Americans, despite their religious and cultural differences, seemingly have a rather uniform way of treating the dead: making them more or less invisible. After a brief funeral, the recently deceased are stuffed six feet deep, scattered to the wind, stored in a crematorium niche or relegated to the mantelpiece alongside dusty photographs. But in a new book, photographer Paul Koudounaris aims his lens at cultures where the dead play key roles in the lives of the living—as in a Bolivian festival where skulls are strewn with flower petals, or on Indonesian islands where the mummies of deceased family members are kept at home and given a place at the table, both literally and figuratively.
Koudounaris also visits places in Europe where the dead take center stage, such as the bone-filled charnel houses of the Paris catacombs or the lovingly preserved mummies of the Capuchin crypts in Southern Italy. The result, collected between the sky-blue covers of Memento Mori: The Dead Among Us, is a tour through 250 sites in 30 countries where human remains are used to enrich the lives of the living—whether to spur spiritual reflection, maintain family bonds or simply to create incredible works of art.
Dubbed “Indiana Bones” by the British press, Koudounaris refers to himself, jokingly, as the Fox Mulder of art history. He’s made a career out of traveling the world to take photographs of human remains, creating images that manage to be both beautiful and unflinching. His first book, The Empire of Death, was an in-depth history of charnel houses and ossuaries in Europe, while his second, Heavenly Bodies, surveyed the bejeweled “catacomb saints” of Western Europe. As Koudounaris explains it, these anonymous skeletons were plucked from the catacombs of Rome in the 16th and 17th centuries, encrusted with gems and metals by Catholic nuns in German-speaking Europe, and more recently locked away in closets and cellars as the Church modernized.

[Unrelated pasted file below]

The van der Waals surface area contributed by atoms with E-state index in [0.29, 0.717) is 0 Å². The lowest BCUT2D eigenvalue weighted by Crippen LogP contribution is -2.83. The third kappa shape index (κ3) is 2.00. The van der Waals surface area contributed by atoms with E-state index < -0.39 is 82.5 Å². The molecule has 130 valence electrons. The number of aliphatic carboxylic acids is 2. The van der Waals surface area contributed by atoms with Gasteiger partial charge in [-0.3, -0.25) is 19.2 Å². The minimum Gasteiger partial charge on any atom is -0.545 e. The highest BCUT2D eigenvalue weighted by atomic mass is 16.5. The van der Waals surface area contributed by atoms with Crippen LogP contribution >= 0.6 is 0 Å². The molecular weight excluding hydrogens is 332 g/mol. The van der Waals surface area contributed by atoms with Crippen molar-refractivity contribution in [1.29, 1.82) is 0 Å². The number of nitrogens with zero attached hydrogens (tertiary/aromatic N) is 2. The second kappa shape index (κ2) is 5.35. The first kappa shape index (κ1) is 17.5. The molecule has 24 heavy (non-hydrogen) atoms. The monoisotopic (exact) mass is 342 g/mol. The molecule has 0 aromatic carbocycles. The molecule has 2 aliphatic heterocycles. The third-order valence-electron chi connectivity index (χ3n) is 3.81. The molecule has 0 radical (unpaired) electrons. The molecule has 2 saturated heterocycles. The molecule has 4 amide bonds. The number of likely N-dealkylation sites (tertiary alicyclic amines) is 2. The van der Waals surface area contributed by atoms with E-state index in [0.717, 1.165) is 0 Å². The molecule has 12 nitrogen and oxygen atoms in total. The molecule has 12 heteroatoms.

Memento Mori takes a more global view than the previous books, prompted in part by a celebration that might seem strange to Western eyes—the Fiesta de las Ñatitas in Bolivia. There, Koudounaris writes, people from all walks of life “own skulls known as ñatitas (a nickname roughly meaning the ‘little pug-nosed ones’), which are enshrined within the home and considered esteemed friends or family members. Ñatitas may provide any number of services, as guardians of the domicile, trusted advisors, spiritual guides, or simply good-luck charms.” The practice stems, according to Koudounaris, from the belief among the Aymara Indians of the Bolivian highlands that death is not the end, but merely a transition to another phrase of life. The skulls aren’t from dead family members, but anonymous specimens taken from graveyards and archeological sites (even the homicide division of the national law enforcement agency has a pair). On the Fiesta de las Ñatitas, held every November 8, the skulls are removed from their homes and taken to local cemeteries for a celebration in their honor, where they are serenaded by musicians, strewn with flower petals and given offerings of candy, cigarettes and booze. Sunglasses protect their eye sockets and woolen caps their heads; they are, after all, only taken out one day a year, and their human caretakers try to make them feel comfortable.
Koudounaris recently spoke to Smithsonian.com about his new book, the years he’s spent photographing bone churches, burial caves and bedazzled skeletons, and his ideas about life, death and tourism:
What got you into photographing the dead?
Like everything in my life, it happened by accident. I had finished grad school in art history, and I was doing what people normally do after grad school, which is try to find any way to avoid having a job. I was traveling around aimlessly in Central Europe, and I had gone down the wrong doorway in a church in a small Czech town and discovered their charnel house, which was fabulous but completely unknown, even to people in the city. And it sparked this line of inquiry—how many other places like this are still around that no one knows about?
After I started researching, I realized there were hundreds of these sites at one point in time. It was an important element of spiritual life, at one time, to confront the dead, and these sites had all kind of gotten swept under the rug just because we as a society have this anxiety about confronting the dead. It’s now the don’t-ask-don’t-tell of visual culture. I wanted to not just understand these places, but to get recognition for them as works of art.
How did you get from ossuaries to jeweled skeletons to all of these sites?